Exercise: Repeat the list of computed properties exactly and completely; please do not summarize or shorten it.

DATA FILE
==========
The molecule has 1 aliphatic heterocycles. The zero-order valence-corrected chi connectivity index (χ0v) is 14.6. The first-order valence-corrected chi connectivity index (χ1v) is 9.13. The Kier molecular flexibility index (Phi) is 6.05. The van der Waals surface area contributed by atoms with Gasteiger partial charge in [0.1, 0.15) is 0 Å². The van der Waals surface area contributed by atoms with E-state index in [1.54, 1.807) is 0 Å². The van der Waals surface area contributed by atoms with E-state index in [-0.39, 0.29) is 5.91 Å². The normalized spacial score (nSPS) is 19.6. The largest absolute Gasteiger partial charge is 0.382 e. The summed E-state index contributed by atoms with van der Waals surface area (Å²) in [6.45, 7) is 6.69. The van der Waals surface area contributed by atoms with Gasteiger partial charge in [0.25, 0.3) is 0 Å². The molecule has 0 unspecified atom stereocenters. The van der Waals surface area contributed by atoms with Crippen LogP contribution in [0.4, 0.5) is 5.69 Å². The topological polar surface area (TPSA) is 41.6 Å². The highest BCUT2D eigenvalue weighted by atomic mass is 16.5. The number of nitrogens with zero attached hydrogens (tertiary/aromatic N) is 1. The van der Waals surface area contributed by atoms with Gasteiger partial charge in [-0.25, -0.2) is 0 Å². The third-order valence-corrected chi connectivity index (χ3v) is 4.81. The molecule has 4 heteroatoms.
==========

The molecule has 1 aliphatic heterocycles. The zero-order valence-corrected chi connectivity index (χ0v) is 14.6. The first-order valence-corrected chi connectivity index (χ1v) is 9.13. The Kier molecular flexibility index (Phi) is 6.05. The van der Waals surface area contributed by atoms with Gasteiger partial charge in [0.1, 0.15) is 0 Å². The van der Waals surface area contributed by atoms with E-state index in [1.54, 1.807) is 0 Å². The van der Waals surface area contributed by atoms with E-state index in [-0.39, 0.29) is 5.91 Å². The normalized spacial score (nSPS) is 19.6. The largest absolute Gasteiger partial charge is 0.382 e. The summed E-state index contributed by atoms with van der Waals surface area (Å²) in [6.45, 7) is 6.69. The van der Waals surface area contributed by atoms with Gasteiger partial charge in [0.25, 0.3) is 0 Å². The molecule has 0 unspecified atom stereocenters. The van der Waals surface area contributed by atoms with Crippen LogP contribution in [0.4, 0.5) is 5.69 Å². The topological polar surface area (TPSA) is 41.6 Å². The highest BCUT2D eigenvalue weighted by atomic mass is 16.5. The number of nitrogens with zero attached hydrogens (tertiary/aromatic N) is 1. The van der Waals surface area contributed by atoms with Gasteiger partial charge in [-0.25, -0.2) is 0 Å². The third-order valence-corrected chi connectivity index (χ3v) is 4.81. The molecule has 4 heteroatoms.